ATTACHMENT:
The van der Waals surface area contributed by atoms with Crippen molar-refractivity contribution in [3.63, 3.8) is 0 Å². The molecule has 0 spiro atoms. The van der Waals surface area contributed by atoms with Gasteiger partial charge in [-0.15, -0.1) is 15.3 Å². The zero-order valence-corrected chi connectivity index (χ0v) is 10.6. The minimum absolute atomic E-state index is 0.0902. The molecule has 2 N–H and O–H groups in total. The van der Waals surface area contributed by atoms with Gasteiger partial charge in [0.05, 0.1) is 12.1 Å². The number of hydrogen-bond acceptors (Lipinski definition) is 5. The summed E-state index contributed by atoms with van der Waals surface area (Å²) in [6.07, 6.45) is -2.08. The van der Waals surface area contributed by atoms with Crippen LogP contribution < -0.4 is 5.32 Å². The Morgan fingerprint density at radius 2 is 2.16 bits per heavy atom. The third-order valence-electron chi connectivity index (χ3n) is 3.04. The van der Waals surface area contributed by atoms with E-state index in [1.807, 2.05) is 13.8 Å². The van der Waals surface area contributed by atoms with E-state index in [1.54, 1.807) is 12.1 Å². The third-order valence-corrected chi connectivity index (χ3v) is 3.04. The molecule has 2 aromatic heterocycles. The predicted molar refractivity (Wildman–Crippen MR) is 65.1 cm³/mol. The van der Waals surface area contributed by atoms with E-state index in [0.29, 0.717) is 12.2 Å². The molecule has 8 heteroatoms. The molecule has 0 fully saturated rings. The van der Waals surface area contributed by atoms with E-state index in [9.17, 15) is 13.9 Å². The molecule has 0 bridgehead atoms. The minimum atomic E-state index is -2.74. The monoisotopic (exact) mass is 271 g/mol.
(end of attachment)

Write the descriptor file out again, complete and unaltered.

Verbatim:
The van der Waals surface area contributed by atoms with Crippen molar-refractivity contribution in [3.63, 3.8) is 0 Å². The molecule has 0 spiro atoms. The van der Waals surface area contributed by atoms with Gasteiger partial charge in [-0.15, -0.1) is 15.3 Å². The zero-order valence-corrected chi connectivity index (χ0v) is 10.6. The minimum absolute atomic E-state index is 0.0902. The molecule has 2 N–H and O–H groups in total. The van der Waals surface area contributed by atoms with Gasteiger partial charge in [0.05, 0.1) is 12.1 Å². The number of hydrogen-bond acceptors (Lipinski definition) is 5. The summed E-state index contributed by atoms with van der Waals surface area (Å²) in [6.07, 6.45) is -2.08. The van der Waals surface area contributed by atoms with Crippen LogP contribution < -0.4 is 5.32 Å². The Morgan fingerprint density at radius 2 is 2.16 bits per heavy atom. The third-order valence-electron chi connectivity index (χ3n) is 3.04. The van der Waals surface area contributed by atoms with E-state index in [1.807, 2.05) is 13.8 Å². The van der Waals surface area contributed by atoms with E-state index in [1.54, 1.807) is 12.1 Å². The third-order valence-corrected chi connectivity index (χ3v) is 3.04. The molecule has 2 aromatic heterocycles. The predicted molar refractivity (Wildman–Crippen MR) is 65.1 cm³/mol. The van der Waals surface area contributed by atoms with E-state index in [0.29, 0.717) is 12.2 Å². The molecule has 8 heteroatoms. The molecule has 0 fully saturated rings. The van der Waals surface area contributed by atoms with E-state index in [9.17, 15) is 13.9 Å². The molecule has 0 bridgehead atoms. The minimum atomic E-state index is -2.74. The monoisotopic (exact) mass is 271 g/mol.